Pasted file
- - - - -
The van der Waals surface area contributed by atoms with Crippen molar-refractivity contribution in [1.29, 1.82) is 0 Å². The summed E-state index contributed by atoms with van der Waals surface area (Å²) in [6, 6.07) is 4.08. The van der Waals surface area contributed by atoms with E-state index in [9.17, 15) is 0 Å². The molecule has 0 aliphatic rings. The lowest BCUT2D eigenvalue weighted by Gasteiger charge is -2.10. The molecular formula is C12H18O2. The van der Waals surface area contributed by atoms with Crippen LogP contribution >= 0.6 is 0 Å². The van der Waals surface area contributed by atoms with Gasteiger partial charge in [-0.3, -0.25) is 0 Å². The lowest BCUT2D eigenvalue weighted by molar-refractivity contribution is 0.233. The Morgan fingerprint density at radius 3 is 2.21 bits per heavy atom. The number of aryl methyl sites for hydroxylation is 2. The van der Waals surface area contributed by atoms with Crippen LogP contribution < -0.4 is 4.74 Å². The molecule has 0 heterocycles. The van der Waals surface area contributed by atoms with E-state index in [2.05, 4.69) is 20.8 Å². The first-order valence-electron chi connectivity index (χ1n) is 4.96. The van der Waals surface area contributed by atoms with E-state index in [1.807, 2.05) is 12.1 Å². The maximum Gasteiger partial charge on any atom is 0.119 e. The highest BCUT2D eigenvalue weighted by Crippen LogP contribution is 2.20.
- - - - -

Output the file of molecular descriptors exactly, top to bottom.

The van der Waals surface area contributed by atoms with Crippen molar-refractivity contribution in [1.29, 1.82) is 0 Å². The summed E-state index contributed by atoms with van der Waals surface area (Å²) in [6, 6.07) is 4.08. The van der Waals surface area contributed by atoms with E-state index in [9.17, 15) is 0 Å². The molecule has 0 aliphatic rings. The lowest BCUT2D eigenvalue weighted by Gasteiger charge is -2.10. The molecular formula is C12H18O2. The van der Waals surface area contributed by atoms with Crippen LogP contribution >= 0.6 is 0 Å². The van der Waals surface area contributed by atoms with Gasteiger partial charge in [-0.3, -0.25) is 0 Å². The lowest BCUT2D eigenvalue weighted by molar-refractivity contribution is 0.233. The Morgan fingerprint density at radius 3 is 2.21 bits per heavy atom. The number of aryl methyl sites for hydroxylation is 2. The van der Waals surface area contributed by atoms with Crippen LogP contribution < -0.4 is 4.74 Å². The molecule has 0 heterocycles. The van der Waals surface area contributed by atoms with E-state index in [2.05, 4.69) is 20.8 Å². The first-order valence-electron chi connectivity index (χ1n) is 4.96. The van der Waals surface area contributed by atoms with E-state index in [1.807, 2.05) is 12.1 Å². The maximum Gasteiger partial charge on any atom is 0.119 e. The highest BCUT2D eigenvalue weighted by Crippen LogP contribution is 2.20.